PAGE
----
Once I had finally managed to grasp the correct ligament solidly, the attending repeated, ” Hold it up.”  So I did.  Then he said, “No, hold it up.”  I tried again.  “Up, hold the ovary up,” he used my name that time.  I tried again, wondering how many places could ‘up’ be referring to?  Quite a few, as it turns out.  There’s ‘up’ with regard to the camera images (which are slightly different from each other), there’s the ‘up’ that refers to the almost-3-D image shown in the robot command center (which is different from the images that I can see on the screen), ‘up’ with regard to the floor and ceiling of the room, ‘up’ referring to my position outside the patient, ‘up’ referring to my position inside the patient (meanwhile, the patient’s bed is tilted back at a 30 degree angle, which messes up my sense of direction even more.  So I asked the only thing I could think to ask:

“Which way is up?”

I had meant for that question to come out sounding much more eloquent and competent.  Fail.

Everything worked out, and I became better as the surgery went on.  Still a little trouble with the directions, but I always got there eventually, all the while dodging this direction and that just to keep the stupid robot arms from literally clocking me in the head.  At one point, the resident hit a blood vessel that spurted onto the only camera I could see, and she started panicking, Eventually she regained control of the situation, but it was kind of nice to know that yes, these people do make mistakes, too.

And then it was time to close, and my only job was to put the sutures into the retractor clamp and drop them through the port for the robot arms to catch them.  I did as instructed, but a few inches down there was resistance.  A lot of resistance.

The needle was stuck.  Like, stuck stuck.  Everybody was looking at me again, and I told them about the resistance.  The senior scrub tech leaned over and tried herself.  No good.  Then she tried to pull the needle out via the suture thread.  After a lot of oomf, she got it, and had the junior scrub tech load a new needle, which I obediently dropped through the port.  Again, resistance. Again, the needle was stuck.   I had no idea what was going on, and it was clearly something that didn’t happen every day.  The attending was saying my name in a stern tone, asking what was going on.  The junior scrub tech replied “oh, you know, she’s just a student.  She’s new at this.”  Strike, what is this, 28?  But who’s counting?

This time, they had to take the entire port out and switch it for another just to drop the needle in.  The kicker is that the reason the needles kept jamming was because the tech-in-training hadn’t known to flatten the needle before trying to stick it through a too-small port.  And she’s learning from her superiors that blaming the med student is the path of least resistance.  Not cool.  The upside of this is that at least my resident heard this conversation and knew I wasn’t a complete fool (that time).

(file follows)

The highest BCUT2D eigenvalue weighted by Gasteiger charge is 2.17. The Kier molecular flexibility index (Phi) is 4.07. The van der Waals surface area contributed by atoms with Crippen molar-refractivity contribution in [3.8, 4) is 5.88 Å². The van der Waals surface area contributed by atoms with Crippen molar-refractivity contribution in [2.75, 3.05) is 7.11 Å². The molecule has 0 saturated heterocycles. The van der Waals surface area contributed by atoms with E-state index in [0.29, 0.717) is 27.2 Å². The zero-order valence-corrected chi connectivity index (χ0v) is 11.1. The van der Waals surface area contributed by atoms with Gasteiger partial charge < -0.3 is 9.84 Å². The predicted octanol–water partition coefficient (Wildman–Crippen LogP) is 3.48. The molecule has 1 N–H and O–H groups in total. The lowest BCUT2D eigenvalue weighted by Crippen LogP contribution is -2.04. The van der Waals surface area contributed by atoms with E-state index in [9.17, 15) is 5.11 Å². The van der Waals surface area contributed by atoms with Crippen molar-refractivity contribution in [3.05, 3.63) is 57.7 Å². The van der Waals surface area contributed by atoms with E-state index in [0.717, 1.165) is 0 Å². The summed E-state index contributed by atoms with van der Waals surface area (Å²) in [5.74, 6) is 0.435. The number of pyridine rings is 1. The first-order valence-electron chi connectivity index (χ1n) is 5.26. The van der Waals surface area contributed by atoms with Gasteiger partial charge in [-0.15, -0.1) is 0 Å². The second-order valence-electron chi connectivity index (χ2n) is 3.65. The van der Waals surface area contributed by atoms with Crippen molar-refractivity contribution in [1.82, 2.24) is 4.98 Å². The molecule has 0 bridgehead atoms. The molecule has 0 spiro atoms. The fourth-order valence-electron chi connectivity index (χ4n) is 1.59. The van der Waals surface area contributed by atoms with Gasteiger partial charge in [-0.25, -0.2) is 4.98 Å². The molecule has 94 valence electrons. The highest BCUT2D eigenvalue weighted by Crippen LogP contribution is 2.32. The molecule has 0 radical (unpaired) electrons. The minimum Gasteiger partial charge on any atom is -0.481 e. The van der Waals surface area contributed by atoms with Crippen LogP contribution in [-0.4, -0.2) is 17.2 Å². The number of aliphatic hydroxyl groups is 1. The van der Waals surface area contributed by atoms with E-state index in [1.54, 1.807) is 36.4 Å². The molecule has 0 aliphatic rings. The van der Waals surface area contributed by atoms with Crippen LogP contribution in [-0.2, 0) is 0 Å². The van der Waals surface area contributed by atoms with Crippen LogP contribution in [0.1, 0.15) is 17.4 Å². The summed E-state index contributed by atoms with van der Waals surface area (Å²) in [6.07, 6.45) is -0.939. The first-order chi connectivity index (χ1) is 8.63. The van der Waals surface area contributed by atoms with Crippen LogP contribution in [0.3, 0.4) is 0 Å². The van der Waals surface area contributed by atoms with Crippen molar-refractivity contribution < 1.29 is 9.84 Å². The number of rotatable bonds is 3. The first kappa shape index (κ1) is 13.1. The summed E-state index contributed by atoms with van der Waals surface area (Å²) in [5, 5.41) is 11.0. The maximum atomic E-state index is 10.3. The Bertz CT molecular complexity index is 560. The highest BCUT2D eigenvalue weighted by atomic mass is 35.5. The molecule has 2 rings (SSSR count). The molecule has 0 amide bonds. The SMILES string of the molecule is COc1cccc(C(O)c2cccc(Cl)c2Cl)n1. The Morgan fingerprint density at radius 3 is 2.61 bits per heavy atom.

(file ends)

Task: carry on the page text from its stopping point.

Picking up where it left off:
The scrub techs, most of them, like to bully med students.  Probably because we are the only ones they can bully, because everyone else is either higher on the totem pole or is one of their students, and nobody but the physicians bullies their own students.  But I digress.

The point of this post?

When you are in medical school, even the term “Up” is subjective, and can mean whatever your attending physician or resident wants it to mean.




2 responses

4 03 2012

A lot of times when people are explaining things, they expect that the other person has the same frame of mind. Properly communicating with someone about how to do a procedure (or a specific shot/ move in a sport) is a skill few have.
I don’t think they teach that in med school.

(btw thanks for the blog invite, just this week 3 blogs I used to follow shut their blog down when people found out who they were 😐 )

18 03 2012

Okay, #1, I’m absolutely salivating that you were able to help with a “robotic” surgery. This is the sort of thing that most practicing Gyns (like me) have the occasional wet dream about (or whatever the female Ob/Gyn equivalent is).
And #2, the OR is freezing cold because it’s so darned hot under the scrub gown that otherwise the surgeons would pass out, and apparently that’s bad for patients. I think it has to do with cognitive exertion and stress response, because when I assist I’m euthermic under the gown, but when I operate (even straightforward surgeries) I’m still boiling and dripping in sweat, no matter how cool the room is. Sorry. I find a thick camisole under the scrub t-shirt helps when I’m not operating.
And #3, sounds like you’re training in the Amazon surrounded by piranas. Hang in there, it really doesn’t stay this bad forever. Oh, and we always talk about the med students, but mostly they’re keen and smart and nice, and so there’s not much negative to say. Unless they can’t find the vagina and are accidentally doing rectal exams on the laboring patients. (True story.)

Great blog, looking forward to future posts.